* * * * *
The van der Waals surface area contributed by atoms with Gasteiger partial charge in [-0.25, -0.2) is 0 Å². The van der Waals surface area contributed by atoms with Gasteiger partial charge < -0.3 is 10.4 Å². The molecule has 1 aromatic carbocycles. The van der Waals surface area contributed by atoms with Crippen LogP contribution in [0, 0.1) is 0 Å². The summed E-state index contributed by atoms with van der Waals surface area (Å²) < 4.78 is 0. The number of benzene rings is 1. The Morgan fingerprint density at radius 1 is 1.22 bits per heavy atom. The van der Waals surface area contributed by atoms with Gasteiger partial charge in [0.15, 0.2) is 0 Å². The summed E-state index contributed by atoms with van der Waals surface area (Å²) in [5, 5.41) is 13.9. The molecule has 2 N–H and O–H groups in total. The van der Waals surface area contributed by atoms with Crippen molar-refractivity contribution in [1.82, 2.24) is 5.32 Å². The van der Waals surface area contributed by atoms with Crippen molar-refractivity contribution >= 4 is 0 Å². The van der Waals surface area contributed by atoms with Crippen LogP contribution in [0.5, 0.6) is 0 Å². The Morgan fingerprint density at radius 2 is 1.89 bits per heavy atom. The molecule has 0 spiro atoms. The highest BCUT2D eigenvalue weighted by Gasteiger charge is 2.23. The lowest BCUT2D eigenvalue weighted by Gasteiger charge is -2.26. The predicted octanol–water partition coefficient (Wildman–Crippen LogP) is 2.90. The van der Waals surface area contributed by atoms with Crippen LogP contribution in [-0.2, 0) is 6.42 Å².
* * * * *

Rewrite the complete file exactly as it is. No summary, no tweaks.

The van der Waals surface area contributed by atoms with Gasteiger partial charge in [-0.25, -0.2) is 0 Å². The van der Waals surface area contributed by atoms with Gasteiger partial charge < -0.3 is 10.4 Å². The molecule has 1 aromatic carbocycles. The van der Waals surface area contributed by atoms with Crippen LogP contribution in [0, 0.1) is 0 Å². The summed E-state index contributed by atoms with van der Waals surface area (Å²) < 4.78 is 0. The number of benzene rings is 1. The Morgan fingerprint density at radius 1 is 1.22 bits per heavy atom. The van der Waals surface area contributed by atoms with Gasteiger partial charge in [0.15, 0.2) is 0 Å². The summed E-state index contributed by atoms with van der Waals surface area (Å²) in [5, 5.41) is 13.9. The molecule has 2 N–H and O–H groups in total. The van der Waals surface area contributed by atoms with Crippen molar-refractivity contribution in [1.82, 2.24) is 5.32 Å². The van der Waals surface area contributed by atoms with Crippen molar-refractivity contribution >= 4 is 0 Å². The van der Waals surface area contributed by atoms with Crippen LogP contribution in [0.5, 0.6) is 0 Å². The Morgan fingerprint density at radius 2 is 1.89 bits per heavy atom. The molecule has 0 spiro atoms. The highest BCUT2D eigenvalue weighted by Gasteiger charge is 2.23. The lowest BCUT2D eigenvalue weighted by Gasteiger charge is -2.26. The predicted octanol–water partition coefficient (Wildman–Crippen LogP) is 2.90. The van der Waals surface area contributed by atoms with Crippen LogP contribution in [-0.2, 0) is 6.42 Å².